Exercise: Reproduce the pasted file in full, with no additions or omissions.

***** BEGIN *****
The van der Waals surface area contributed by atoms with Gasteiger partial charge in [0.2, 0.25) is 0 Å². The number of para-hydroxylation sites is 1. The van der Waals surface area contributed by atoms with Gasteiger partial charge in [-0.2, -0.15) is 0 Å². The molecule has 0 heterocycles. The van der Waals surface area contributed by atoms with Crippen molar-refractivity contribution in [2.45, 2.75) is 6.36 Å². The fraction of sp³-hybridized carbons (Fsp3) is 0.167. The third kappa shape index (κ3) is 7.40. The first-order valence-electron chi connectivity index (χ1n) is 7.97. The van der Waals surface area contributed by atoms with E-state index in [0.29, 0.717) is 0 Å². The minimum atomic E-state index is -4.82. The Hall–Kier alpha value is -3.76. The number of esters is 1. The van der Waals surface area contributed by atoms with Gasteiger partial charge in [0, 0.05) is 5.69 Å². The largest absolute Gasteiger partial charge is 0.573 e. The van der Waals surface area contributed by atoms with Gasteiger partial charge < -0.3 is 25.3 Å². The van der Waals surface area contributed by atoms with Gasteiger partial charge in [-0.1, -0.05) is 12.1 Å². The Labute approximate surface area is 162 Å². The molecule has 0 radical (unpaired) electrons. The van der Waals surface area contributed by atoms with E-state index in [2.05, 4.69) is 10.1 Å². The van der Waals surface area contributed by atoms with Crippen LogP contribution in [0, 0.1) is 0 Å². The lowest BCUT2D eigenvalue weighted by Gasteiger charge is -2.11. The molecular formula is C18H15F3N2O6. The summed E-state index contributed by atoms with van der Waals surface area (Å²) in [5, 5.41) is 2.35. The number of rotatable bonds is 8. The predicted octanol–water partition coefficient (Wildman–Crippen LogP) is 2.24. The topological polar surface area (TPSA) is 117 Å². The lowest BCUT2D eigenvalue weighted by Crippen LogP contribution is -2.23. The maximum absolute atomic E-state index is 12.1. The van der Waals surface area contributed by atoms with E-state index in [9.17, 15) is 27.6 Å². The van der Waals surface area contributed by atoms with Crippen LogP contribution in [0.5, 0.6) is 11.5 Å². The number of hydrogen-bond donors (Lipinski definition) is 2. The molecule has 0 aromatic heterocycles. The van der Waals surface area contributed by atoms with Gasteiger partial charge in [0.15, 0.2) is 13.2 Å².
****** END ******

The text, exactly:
The van der Waals surface area contributed by atoms with Gasteiger partial charge in [0.2, 0.25) is 0 Å². The number of para-hydroxylation sites is 1. The van der Waals surface area contributed by atoms with Gasteiger partial charge in [-0.2, -0.15) is 0 Å². The molecule has 0 heterocycles. The van der Waals surface area contributed by atoms with Crippen molar-refractivity contribution in [2.45, 2.75) is 6.36 Å². The fraction of sp³-hybridized carbons (Fsp3) is 0.167. The third kappa shape index (κ3) is 7.40. The first-order valence-electron chi connectivity index (χ1n) is 7.97. The van der Waals surface area contributed by atoms with E-state index in [0.29, 0.717) is 0 Å². The minimum atomic E-state index is -4.82. The Hall–Kier alpha value is -3.76. The number of esters is 1. The van der Waals surface area contributed by atoms with Gasteiger partial charge in [0, 0.05) is 5.69 Å². The largest absolute Gasteiger partial charge is 0.573 e. The van der Waals surface area contributed by atoms with Gasteiger partial charge < -0.3 is 25.3 Å². The van der Waals surface area contributed by atoms with Gasteiger partial charge in [-0.1, -0.05) is 12.1 Å². The Labute approximate surface area is 162 Å². The molecule has 0 radical (unpaired) electrons. The van der Waals surface area contributed by atoms with E-state index in [2.05, 4.69) is 10.1 Å². The van der Waals surface area contributed by atoms with Crippen LogP contribution in [0, 0.1) is 0 Å². The lowest BCUT2D eigenvalue weighted by Gasteiger charge is -2.11. The molecular formula is C18H15F3N2O6. The summed E-state index contributed by atoms with van der Waals surface area (Å²) in [5, 5.41) is 2.35. The number of rotatable bonds is 8. The predicted octanol–water partition coefficient (Wildman–Crippen LogP) is 2.24. The topological polar surface area (TPSA) is 117 Å². The lowest BCUT2D eigenvalue weighted by Crippen LogP contribution is -2.23. The maximum absolute atomic E-state index is 12.1. The van der Waals surface area contributed by atoms with E-state index in [9.17, 15) is 27.6 Å². The van der Waals surface area contributed by atoms with Crippen LogP contribution in [0.5, 0.6) is 11.5 Å². The number of hydrogen-bond donors (Lipinski definition) is 2. The molecule has 0 aromatic heterocycles. The van der Waals surface area contributed by atoms with Gasteiger partial charge in [0.15, 0.2) is 13.2 Å².